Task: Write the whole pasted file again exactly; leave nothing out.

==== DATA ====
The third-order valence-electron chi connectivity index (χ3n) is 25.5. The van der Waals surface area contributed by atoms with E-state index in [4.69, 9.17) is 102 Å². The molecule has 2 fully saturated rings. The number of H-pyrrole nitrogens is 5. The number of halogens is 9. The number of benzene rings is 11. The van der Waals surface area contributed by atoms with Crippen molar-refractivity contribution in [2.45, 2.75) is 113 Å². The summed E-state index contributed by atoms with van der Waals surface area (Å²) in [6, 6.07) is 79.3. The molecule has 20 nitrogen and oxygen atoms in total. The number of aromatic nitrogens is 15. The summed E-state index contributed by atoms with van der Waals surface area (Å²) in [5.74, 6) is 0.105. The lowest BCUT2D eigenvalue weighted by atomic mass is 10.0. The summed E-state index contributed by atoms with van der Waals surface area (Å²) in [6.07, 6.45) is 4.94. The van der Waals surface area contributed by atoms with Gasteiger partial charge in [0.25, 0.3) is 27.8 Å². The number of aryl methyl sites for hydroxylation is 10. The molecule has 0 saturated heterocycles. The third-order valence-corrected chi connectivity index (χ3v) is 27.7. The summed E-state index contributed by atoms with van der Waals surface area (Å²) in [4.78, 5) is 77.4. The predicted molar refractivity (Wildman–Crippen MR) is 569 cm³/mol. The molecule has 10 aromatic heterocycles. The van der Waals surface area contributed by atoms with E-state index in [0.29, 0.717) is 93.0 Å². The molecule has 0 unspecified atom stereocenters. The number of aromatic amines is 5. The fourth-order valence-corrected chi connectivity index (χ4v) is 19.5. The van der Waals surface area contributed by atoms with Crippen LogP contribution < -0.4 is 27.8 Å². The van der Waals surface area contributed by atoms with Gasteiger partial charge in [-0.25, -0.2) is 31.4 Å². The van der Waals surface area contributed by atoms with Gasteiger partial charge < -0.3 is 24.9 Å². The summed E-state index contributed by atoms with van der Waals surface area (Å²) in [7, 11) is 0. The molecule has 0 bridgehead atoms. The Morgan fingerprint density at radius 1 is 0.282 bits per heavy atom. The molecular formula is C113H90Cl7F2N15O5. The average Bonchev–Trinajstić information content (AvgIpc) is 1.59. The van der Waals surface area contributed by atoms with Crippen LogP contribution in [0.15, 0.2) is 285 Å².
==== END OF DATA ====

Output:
The third-order valence-electron chi connectivity index (χ3n) is 25.5. The van der Waals surface area contributed by atoms with E-state index in [4.69, 9.17) is 102 Å². The molecule has 2 fully saturated rings. The number of H-pyrrole nitrogens is 5. The number of halogens is 9. The number of benzene rings is 11. The van der Waals surface area contributed by atoms with Crippen molar-refractivity contribution in [2.45, 2.75) is 113 Å². The summed E-state index contributed by atoms with van der Waals surface area (Å²) in [6, 6.07) is 79.3. The molecule has 20 nitrogen and oxygen atoms in total. The number of aromatic nitrogens is 15. The summed E-state index contributed by atoms with van der Waals surface area (Å²) in [5.74, 6) is 0.105. The lowest BCUT2D eigenvalue weighted by atomic mass is 10.0. The summed E-state index contributed by atoms with van der Waals surface area (Å²) in [6.07, 6.45) is 4.94. The van der Waals surface area contributed by atoms with Gasteiger partial charge in [0.25, 0.3) is 27.8 Å². The number of aryl methyl sites for hydroxylation is 10. The molecule has 0 saturated heterocycles. The third-order valence-corrected chi connectivity index (χ3v) is 27.7. The summed E-state index contributed by atoms with van der Waals surface area (Å²) in [4.78, 5) is 77.4. The predicted molar refractivity (Wildman–Crippen MR) is 569 cm³/mol. The molecule has 10 aromatic heterocycles. The van der Waals surface area contributed by atoms with E-state index in [0.29, 0.717) is 93.0 Å². The molecule has 0 unspecified atom stereocenters. The number of aromatic amines is 5. The fourth-order valence-corrected chi connectivity index (χ4v) is 19.5. The van der Waals surface area contributed by atoms with Crippen LogP contribution < -0.4 is 27.8 Å². The van der Waals surface area contributed by atoms with Gasteiger partial charge in [-0.25, -0.2) is 31.4 Å². The van der Waals surface area contributed by atoms with Gasteiger partial charge < -0.3 is 24.9 Å². The summed E-state index contributed by atoms with van der Waals surface area (Å²) in [7, 11) is 0. The molecule has 0 bridgehead atoms. The Morgan fingerprint density at radius 1 is 0.282 bits per heavy atom. The molecular formula is C113H90Cl7F2N15O5. The average Bonchev–Trinajstić information content (AvgIpc) is 1.59. The van der Waals surface area contributed by atoms with Crippen LogP contribution in [0.15, 0.2) is 285 Å².